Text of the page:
Canada’s euthanasia activists will not be happy until every life-affirming institution is destroyed

Some of you may remember the powerful, heartbreaking story of 81-year-old Christine Nagel, the Canadian woman – who doesn’t approve of tattoos – who had the phrase “Don’t Euthanize Me” tattooed on her upper arm, just to ensure that no medical practitioner could ever claim that she’d requested a lethal injection. Amanda Achtman recorded her story for the “Dying to Meet You” project: 

For the same project, Achtman recently interviewed Roger Foley, a Canadian man with disabilities who has been offered euthanasia multiple times (I interviewed Foley here on LSN last week). Foley says that being offered euthanasia feels like a profound violation – that he feels as if he is hanging off a cliff and that medical practitioners are stomping on his fingers. But this is the reality in Canada’s euthanasia regime: a lethal injection can be offered even to those struggling with suicidal ideation and those in their weakest and most vulnerable moments. 

This, Achtman noted, highlights the essential need for institutions that are exclusively life-affirming. “There’s a need for euthanasia-free healthcare spaces, not only to protect the integrity of Catholic institutions but also because many patients—including nonreligious patients like Foley—wanted to be treated in facilities that don’t raise euthanasia with patients,” she wrote. She’s right. The difficulty is that these spaces – where they exist – have become targets for suicide activists who want euthanasia offered everywhere. 

The Delta Hospice Society, for example, fought euthanasia activists for years – simply for the right not to offer assisted suicide. After a protracted struggle, British Columbia’s Fraser Health forced the DHS to turn over the building over their refusal to cooperate with the euthanasia regime – a building purchased with funds donated largely by pro-life supporters. As LSN reported last month, the DHS is now launching a “Do Not Euthanize” registry to protect vulnerable Canadian patients. Suicide activists are now targeting St. Paul’s Hospital in downtown Vancouver and challenging a ban on euthanasia in all Catholic Church-run hospitals.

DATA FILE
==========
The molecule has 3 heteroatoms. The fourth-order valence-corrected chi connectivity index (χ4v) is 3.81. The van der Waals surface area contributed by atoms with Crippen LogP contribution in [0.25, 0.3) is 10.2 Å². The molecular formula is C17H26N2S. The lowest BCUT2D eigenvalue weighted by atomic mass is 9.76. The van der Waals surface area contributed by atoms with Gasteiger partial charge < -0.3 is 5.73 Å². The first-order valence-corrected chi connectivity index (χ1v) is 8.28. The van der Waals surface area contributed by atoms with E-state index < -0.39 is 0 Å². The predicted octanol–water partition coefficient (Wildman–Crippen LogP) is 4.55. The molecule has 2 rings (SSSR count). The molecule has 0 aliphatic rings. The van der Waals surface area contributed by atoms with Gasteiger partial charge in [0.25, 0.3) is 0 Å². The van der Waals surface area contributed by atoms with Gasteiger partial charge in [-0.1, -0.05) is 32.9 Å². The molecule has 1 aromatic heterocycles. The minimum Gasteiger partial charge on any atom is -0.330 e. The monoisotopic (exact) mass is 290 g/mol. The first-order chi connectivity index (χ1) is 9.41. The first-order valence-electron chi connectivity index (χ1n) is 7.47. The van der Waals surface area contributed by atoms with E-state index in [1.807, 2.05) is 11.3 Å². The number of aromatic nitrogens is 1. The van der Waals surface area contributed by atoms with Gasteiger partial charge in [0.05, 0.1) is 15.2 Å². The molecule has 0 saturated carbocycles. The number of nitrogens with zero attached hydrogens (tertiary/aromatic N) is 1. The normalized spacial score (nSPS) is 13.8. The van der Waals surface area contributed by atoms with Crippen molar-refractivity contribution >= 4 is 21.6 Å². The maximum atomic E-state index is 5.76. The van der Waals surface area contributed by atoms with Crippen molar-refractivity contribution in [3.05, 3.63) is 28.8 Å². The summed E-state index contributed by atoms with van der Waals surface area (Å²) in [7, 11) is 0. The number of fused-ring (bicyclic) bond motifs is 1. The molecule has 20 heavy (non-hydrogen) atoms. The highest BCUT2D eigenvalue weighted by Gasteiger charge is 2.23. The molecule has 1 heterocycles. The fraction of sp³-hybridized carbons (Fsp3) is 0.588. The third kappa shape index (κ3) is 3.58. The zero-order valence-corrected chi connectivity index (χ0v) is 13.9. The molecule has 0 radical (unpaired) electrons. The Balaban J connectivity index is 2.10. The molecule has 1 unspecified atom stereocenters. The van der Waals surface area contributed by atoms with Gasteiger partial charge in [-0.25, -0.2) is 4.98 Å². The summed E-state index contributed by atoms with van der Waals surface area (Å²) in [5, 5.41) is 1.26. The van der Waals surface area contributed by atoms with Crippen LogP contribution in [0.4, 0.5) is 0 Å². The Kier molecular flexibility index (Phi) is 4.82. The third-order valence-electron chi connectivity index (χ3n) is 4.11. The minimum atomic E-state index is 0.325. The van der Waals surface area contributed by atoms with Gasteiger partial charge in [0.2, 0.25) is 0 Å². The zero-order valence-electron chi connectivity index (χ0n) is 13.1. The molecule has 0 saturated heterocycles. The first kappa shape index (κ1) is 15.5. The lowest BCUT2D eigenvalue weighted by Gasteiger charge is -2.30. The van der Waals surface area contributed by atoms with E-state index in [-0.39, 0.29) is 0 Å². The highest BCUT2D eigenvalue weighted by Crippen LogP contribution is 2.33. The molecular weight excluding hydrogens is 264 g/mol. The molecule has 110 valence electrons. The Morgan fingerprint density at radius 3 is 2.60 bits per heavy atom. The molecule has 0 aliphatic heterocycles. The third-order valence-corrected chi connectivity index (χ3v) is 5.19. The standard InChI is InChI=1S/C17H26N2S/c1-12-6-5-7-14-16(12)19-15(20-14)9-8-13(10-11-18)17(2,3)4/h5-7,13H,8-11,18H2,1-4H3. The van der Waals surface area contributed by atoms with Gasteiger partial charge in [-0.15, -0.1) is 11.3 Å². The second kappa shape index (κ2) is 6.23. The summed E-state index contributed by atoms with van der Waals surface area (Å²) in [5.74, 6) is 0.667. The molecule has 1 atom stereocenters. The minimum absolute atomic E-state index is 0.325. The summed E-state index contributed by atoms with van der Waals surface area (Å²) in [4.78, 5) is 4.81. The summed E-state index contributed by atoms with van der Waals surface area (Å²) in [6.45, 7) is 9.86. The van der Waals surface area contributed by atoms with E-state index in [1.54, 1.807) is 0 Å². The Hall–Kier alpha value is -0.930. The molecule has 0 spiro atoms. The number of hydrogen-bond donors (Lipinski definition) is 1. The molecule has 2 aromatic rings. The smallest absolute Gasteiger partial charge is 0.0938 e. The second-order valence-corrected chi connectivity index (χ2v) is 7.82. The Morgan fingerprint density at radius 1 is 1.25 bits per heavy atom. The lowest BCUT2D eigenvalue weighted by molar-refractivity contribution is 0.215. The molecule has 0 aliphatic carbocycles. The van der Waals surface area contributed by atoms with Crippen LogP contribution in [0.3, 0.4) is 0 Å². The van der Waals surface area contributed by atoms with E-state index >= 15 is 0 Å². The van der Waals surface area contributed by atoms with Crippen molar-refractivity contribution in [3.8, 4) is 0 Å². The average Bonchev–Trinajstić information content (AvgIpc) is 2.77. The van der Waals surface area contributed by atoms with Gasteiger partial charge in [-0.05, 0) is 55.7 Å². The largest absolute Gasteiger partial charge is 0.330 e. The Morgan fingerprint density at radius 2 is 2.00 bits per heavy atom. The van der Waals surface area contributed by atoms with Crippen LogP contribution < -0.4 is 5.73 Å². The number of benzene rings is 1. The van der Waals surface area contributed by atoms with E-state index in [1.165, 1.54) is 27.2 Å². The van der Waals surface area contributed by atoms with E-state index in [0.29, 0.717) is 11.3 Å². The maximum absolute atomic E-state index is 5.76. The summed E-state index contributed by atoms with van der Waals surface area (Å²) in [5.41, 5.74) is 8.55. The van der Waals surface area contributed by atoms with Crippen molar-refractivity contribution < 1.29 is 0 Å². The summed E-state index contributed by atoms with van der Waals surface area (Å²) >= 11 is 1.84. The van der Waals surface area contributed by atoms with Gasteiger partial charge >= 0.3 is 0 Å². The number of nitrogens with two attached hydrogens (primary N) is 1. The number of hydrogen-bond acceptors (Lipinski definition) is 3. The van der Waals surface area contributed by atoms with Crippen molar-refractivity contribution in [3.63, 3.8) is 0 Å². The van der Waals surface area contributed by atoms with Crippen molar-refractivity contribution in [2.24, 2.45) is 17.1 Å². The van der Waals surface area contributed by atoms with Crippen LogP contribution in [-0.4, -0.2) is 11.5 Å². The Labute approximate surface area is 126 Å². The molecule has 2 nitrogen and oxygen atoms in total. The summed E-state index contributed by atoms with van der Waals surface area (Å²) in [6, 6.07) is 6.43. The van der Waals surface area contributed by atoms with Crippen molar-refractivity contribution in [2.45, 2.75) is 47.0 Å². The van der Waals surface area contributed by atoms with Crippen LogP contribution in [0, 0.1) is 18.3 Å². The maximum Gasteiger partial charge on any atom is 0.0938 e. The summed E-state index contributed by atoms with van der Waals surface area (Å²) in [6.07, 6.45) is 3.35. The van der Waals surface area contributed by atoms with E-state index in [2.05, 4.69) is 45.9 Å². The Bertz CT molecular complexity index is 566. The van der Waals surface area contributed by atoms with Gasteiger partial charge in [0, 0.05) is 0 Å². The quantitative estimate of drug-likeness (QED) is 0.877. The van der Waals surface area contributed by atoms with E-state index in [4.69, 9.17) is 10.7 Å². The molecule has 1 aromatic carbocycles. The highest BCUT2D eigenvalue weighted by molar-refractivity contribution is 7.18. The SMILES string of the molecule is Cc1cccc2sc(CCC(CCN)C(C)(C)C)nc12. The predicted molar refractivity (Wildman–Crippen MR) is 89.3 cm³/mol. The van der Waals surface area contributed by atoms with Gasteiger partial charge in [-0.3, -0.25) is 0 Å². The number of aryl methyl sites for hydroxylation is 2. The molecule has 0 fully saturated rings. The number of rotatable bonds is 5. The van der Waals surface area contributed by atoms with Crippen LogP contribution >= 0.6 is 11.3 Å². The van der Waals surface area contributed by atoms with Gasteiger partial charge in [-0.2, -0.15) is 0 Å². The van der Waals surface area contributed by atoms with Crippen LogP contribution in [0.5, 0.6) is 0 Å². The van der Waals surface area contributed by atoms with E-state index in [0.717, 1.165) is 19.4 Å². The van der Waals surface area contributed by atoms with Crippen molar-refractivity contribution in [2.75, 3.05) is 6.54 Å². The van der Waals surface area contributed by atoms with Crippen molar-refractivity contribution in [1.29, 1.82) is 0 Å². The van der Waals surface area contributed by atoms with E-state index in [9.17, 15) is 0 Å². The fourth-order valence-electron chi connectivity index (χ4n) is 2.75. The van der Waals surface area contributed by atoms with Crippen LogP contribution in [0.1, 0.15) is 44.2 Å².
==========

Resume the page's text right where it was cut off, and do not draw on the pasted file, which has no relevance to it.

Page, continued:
Proponents of Canada’s euthanasia regime will not be happy until every life-affirming environment has been utterly transformed, and they are attempting to drive opponents of assisted suicide and euthanasia out of every institution – or force collaboration and complicity. Dr. Jerome Lejeune, the famed pro-life pediatrician and geneticist, once observed: “A day will come when clinics will put a sign on their door: ‘Here we do not kill,’ and patients will rush to these places of life.” It is true – but unfortunately, euthanasia activists are rushing to them, as well. 

But as euthanasia researcher Alexander Raikin noted, some institutions are holding firm and openly declaring their opposition to the regime. “Over the past couple years, posters like this have been popping up across Canada,” he wrote on X. One poster was from L’Arche Canada. “This organization WILL NOT recommend, suggest, or refer you to Medical Aid in Dying as an alternative to assisting in obtaining the necessary supports and services you require,” it reads. “You are safe here.” 

Another nearly identical poster, from Inclusion Canada: “You are important. You are valuable. Your needs are important. This organization WILL NOT recommend, suggest, or refer you to Medical Aid in Dying as an alternative to assisting in obtaining the necessary supports and services you require. You are safe here.” It is heartbreaking that it needs to be said, but such is life – and death – in Trudeau’s Canada. 

Lejenune was right. Despite the hostile opposition we face in Canada, creating “places of life” for people to flee to is essential. We must commit ourselves to taking care of our elders. We must advocate for them in all medical spaces. We must seek out places where vulnerability will be respected, not exploited with offers of “MAiD.” Canada’s euthanasia regime is likely to get worse before it gets better, and we should be prepared for that. For as American ethicist Stanley Hauerwas once wrote: “In a hundred years, if Christians are identified as people who do not kill their children or the elderly, we will have done well.” 

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